RJ (Nick Ferrucci) is a high school athlete who’s now out of education and keen to take on missionary work, spreading the word of the Church Of Jesus Christ Of The Latter Day Saints (aka Mormons). It’s something many thousands of young Mormons do, so RJ heads away from home and gets paired with Chris (Ben Farmer).
Together they are tasked with going out and spreading the word, trying to get as many people interested in their religion as possible, with the hope the newcomers will eventually be baptised as Mormons. Although they initially take to their task with fervour, Chris soon begins to flag and doubt whether they’re doing the right thing. Slowly the two young men fall for one another – something that’s particularly difficult in their church, which is deeply homophobic.
It’s difficult not to compare The Falls to gay fave Latter Days, another film about a young Mormon on a mission who has to accept the fact that he likes boys more than girls. However while the plots are fairly similar, the tone is much different. Latter Days is very much a rom-com, while The Falls is more a drama (with moments of humour). Latter Days is probably the more successful film overall, but The Falls is no slouch, and despite a few issues it manages to pull you into these young men’s journey.
It’s a film that takes quite a while to get going, which is both a benefit and a detriment. It allows the film to spend some time introducing us to what it is to be a young Mormon, keen to do your duty to your church and yet still with all the confusion, thoughts and feelings of other young people. However it’s a little meandering initially, so that the motivations behind the characters aren’t always clear and it’s occasionally difficult to work out what it’s trying to say.
It’s a particular problem when the two young men get it together, as while not directly addressed, we’re aware of the issues surrounding what they’re about to embark on and how difficult it will be if it’s discovered. However the boys don’t really tackle this while it’s happening, which feels a bit like a missed opportunity and as if the movie is jumping over one of the big issues it seems like it’s been trying to raise. It comes back strong on this at the end, but it does lessen the impact of the first stages of the relationship.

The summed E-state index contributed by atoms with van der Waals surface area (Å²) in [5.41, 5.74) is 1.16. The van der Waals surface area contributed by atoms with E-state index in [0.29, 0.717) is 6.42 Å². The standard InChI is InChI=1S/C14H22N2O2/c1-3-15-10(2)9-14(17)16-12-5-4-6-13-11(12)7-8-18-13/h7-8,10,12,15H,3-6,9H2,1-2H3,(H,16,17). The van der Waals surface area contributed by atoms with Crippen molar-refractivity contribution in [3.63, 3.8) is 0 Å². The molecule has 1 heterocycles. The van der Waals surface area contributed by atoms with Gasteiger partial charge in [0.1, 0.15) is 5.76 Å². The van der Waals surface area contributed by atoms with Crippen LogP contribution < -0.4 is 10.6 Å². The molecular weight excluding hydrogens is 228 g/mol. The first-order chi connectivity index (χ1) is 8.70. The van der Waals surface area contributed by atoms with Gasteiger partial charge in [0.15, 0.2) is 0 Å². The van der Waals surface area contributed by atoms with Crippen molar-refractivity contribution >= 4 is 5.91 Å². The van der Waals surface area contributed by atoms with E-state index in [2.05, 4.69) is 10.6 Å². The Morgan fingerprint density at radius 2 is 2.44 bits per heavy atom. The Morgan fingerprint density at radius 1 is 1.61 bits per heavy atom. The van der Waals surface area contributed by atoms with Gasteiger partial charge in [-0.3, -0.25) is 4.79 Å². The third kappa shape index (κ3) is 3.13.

This problem is perhaps part of the film’s desire to be respectful to Mormonism even while it strongly disagrees with its stance on homosexuality. Even so, it would have been nice if it had managed to more fully meld into the movie the conflict between what the men’s faith gives them and the reality of their sexuality. Both are talked about but it’s only at the very end they’re dealt with straight on and brought together.
But despite the flaws it’s still a film that works, thanks to committed performances from Ben Farmer and Nick Ferrucci as Chris and RJ, and the fact that the core of the story shines through. There are a few of the usual issues with micro-budget movies, such as very occasional audio issues and a sometimes rather dark picture, but these aren’t too much of a problem and don’t really hurt this intriguing, sometimes moving flick.
Overall Verdict: The Falls is worth a look, telling an interesting story, which might have benefited from a bit of a script polish, but still makes for an entertaining and sometimes moving film.
Reviewer: Tim Isaac